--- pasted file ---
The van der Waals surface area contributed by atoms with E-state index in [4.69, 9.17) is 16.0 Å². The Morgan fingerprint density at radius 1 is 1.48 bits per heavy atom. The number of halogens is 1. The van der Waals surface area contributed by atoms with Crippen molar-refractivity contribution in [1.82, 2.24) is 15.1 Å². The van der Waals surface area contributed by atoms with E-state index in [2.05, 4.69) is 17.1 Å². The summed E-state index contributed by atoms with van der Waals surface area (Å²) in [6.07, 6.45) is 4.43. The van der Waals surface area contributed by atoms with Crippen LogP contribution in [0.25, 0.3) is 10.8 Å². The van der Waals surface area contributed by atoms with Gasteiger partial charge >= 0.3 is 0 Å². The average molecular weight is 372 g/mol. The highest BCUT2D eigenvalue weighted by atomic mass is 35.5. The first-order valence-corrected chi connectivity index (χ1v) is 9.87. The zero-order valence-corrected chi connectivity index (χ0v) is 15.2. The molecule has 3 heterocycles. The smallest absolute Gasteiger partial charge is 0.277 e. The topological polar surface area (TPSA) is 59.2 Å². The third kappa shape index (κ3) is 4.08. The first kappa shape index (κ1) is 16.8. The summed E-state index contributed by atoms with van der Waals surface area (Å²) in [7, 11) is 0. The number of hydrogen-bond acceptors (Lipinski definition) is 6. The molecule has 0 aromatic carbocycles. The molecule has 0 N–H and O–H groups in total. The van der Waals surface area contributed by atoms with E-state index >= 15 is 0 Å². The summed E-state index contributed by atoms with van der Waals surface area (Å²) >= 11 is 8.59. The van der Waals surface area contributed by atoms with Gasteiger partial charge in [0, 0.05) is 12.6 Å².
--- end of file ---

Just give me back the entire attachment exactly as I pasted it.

The van der Waals surface area contributed by atoms with E-state index in [4.69, 9.17) is 16.0 Å². The Morgan fingerprint density at radius 1 is 1.48 bits per heavy atom. The number of halogens is 1. The van der Waals surface area contributed by atoms with Crippen molar-refractivity contribution in [1.82, 2.24) is 15.1 Å². The van der Waals surface area contributed by atoms with E-state index in [2.05, 4.69) is 17.1 Å². The summed E-state index contributed by atoms with van der Waals surface area (Å²) in [6.07, 6.45) is 4.43. The van der Waals surface area contributed by atoms with Crippen LogP contribution in [0.25, 0.3) is 10.8 Å². The van der Waals surface area contributed by atoms with Gasteiger partial charge >= 0.3 is 0 Å². The average molecular weight is 372 g/mol. The highest BCUT2D eigenvalue weighted by atomic mass is 35.5. The first-order valence-corrected chi connectivity index (χ1v) is 9.87. The zero-order valence-corrected chi connectivity index (χ0v) is 15.2. The molecule has 3 heterocycles. The smallest absolute Gasteiger partial charge is 0.277 e. The topological polar surface area (TPSA) is 59.2 Å². The third kappa shape index (κ3) is 4.08. The first kappa shape index (κ1) is 16.8. The summed E-state index contributed by atoms with van der Waals surface area (Å²) in [7, 11) is 0. The number of hydrogen-bond acceptors (Lipinski definition) is 6. The molecule has 0 aromatic carbocycles. The molecule has 0 N–H and O–H groups in total. The van der Waals surface area contributed by atoms with E-state index >= 15 is 0 Å². The summed E-state index contributed by atoms with van der Waals surface area (Å²) >= 11 is 8.59. The van der Waals surface area contributed by atoms with Gasteiger partial charge in [0, 0.05) is 12.6 Å².